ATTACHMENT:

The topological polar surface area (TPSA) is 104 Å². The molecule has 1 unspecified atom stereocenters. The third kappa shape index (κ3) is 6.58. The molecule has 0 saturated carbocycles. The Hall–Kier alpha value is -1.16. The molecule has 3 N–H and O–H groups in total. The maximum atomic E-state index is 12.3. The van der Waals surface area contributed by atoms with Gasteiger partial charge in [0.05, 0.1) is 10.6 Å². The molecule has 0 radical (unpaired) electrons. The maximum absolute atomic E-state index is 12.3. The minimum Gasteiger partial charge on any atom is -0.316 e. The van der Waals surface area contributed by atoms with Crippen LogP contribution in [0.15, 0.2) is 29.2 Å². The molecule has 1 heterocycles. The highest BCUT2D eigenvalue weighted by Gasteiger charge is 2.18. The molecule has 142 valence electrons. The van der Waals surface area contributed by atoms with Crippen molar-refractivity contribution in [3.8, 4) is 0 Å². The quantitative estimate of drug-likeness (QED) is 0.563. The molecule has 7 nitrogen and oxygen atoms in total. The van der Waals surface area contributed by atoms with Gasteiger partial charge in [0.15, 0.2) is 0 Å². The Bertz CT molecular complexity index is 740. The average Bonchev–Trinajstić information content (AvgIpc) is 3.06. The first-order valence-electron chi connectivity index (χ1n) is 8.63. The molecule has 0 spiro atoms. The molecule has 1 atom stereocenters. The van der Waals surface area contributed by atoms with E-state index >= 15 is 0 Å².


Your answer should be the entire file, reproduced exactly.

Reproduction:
The topological polar surface area (TPSA) is 104 Å². The molecule has 1 unspecified atom stereocenters. The third kappa shape index (κ3) is 6.58. The molecule has 0 saturated carbocycles. The Hall–Kier alpha value is -1.16. The molecule has 3 N–H and O–H groups in total. The maximum atomic E-state index is 12.3. The van der Waals surface area contributed by atoms with Gasteiger partial charge in [0.05, 0.1) is 10.6 Å². The molecule has 0 radical (unpaired) electrons. The maximum absolute atomic E-state index is 12.3. The minimum Gasteiger partial charge on any atom is -0.316 e. The van der Waals surface area contributed by atoms with Crippen LogP contribution in [0.15, 0.2) is 29.2 Å². The molecule has 1 heterocycles. The highest BCUT2D eigenvalue weighted by Gasteiger charge is 2.18. The molecule has 142 valence electrons. The van der Waals surface area contributed by atoms with Crippen molar-refractivity contribution in [3.8, 4) is 0 Å². The quantitative estimate of drug-likeness (QED) is 0.563. The molecule has 7 nitrogen and oxygen atoms in total. The van der Waals surface area contributed by atoms with Gasteiger partial charge in [0.15, 0.2) is 0 Å². The Bertz CT molecular complexity index is 740. The average Bonchev–Trinajstić information content (AvgIpc) is 3.06. The first-order valence-electron chi connectivity index (χ1n) is 8.63. The molecule has 0 spiro atoms. The molecule has 1 atom stereocenters. The van der Waals surface area contributed by atoms with E-state index >= 15 is 0 Å².